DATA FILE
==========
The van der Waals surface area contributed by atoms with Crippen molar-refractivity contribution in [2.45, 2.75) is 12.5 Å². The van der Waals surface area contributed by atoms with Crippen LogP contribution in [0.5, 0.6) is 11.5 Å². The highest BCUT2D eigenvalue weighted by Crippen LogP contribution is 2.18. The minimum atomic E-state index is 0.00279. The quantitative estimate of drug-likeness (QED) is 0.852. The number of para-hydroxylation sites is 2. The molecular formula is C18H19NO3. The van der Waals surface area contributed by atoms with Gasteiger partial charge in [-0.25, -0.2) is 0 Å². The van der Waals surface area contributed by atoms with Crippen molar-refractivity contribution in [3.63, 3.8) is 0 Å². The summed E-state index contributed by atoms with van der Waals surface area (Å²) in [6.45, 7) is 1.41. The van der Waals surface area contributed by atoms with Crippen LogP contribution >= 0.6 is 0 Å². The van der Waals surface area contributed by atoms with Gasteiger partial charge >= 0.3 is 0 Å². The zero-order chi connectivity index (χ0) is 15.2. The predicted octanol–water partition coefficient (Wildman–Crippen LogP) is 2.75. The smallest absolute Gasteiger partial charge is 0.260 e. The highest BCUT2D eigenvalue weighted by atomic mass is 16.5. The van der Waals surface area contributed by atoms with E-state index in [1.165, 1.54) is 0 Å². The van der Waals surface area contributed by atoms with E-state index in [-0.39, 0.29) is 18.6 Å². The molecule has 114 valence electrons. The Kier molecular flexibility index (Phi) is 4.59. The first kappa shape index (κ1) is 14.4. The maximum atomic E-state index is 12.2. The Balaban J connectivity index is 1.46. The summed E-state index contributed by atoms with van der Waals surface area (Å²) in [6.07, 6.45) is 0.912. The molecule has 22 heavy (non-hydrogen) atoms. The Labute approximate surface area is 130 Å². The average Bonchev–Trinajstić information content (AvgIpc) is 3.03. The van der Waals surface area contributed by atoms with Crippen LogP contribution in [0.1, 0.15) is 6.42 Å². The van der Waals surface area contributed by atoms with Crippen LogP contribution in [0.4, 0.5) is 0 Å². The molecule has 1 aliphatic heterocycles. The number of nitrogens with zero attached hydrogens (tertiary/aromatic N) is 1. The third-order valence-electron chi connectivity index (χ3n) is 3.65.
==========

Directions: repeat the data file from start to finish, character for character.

The van der Waals surface area contributed by atoms with Crippen molar-refractivity contribution in [2.45, 2.75) is 12.5 Å². The van der Waals surface area contributed by atoms with Crippen LogP contribution in [0.5, 0.6) is 11.5 Å². The highest BCUT2D eigenvalue weighted by Crippen LogP contribution is 2.18. The minimum atomic E-state index is 0.00279. The quantitative estimate of drug-likeness (QED) is 0.852. The number of para-hydroxylation sites is 2. The molecular formula is C18H19NO3. The van der Waals surface area contributed by atoms with Gasteiger partial charge in [-0.25, -0.2) is 0 Å². The van der Waals surface area contributed by atoms with Crippen molar-refractivity contribution in [3.63, 3.8) is 0 Å². The summed E-state index contributed by atoms with van der Waals surface area (Å²) in [6.45, 7) is 1.41. The van der Waals surface area contributed by atoms with Crippen LogP contribution >= 0.6 is 0 Å². The van der Waals surface area contributed by atoms with Gasteiger partial charge >= 0.3 is 0 Å². The zero-order chi connectivity index (χ0) is 15.2. The predicted octanol–water partition coefficient (Wildman–Crippen LogP) is 2.75. The smallest absolute Gasteiger partial charge is 0.260 e. The highest BCUT2D eigenvalue weighted by atomic mass is 16.5. The van der Waals surface area contributed by atoms with E-state index in [1.165, 1.54) is 0 Å². The van der Waals surface area contributed by atoms with E-state index in [-0.39, 0.29) is 18.6 Å². The molecule has 114 valence electrons. The Kier molecular flexibility index (Phi) is 4.59. The first kappa shape index (κ1) is 14.4. The maximum atomic E-state index is 12.2. The Balaban J connectivity index is 1.46. The summed E-state index contributed by atoms with van der Waals surface area (Å²) in [6.07, 6.45) is 0.912. The molecule has 22 heavy (non-hydrogen) atoms. The Labute approximate surface area is 130 Å². The average Bonchev–Trinajstić information content (AvgIpc) is 3.03. The van der Waals surface area contributed by atoms with Crippen LogP contribution in [0.1, 0.15) is 6.42 Å². The van der Waals surface area contributed by atoms with Crippen LogP contribution in [0.4, 0.5) is 0 Å². The molecule has 1 aliphatic heterocycles. The number of nitrogens with zero attached hydrogens (tertiary/aromatic N) is 1. The third-order valence-electron chi connectivity index (χ3n) is 3.65.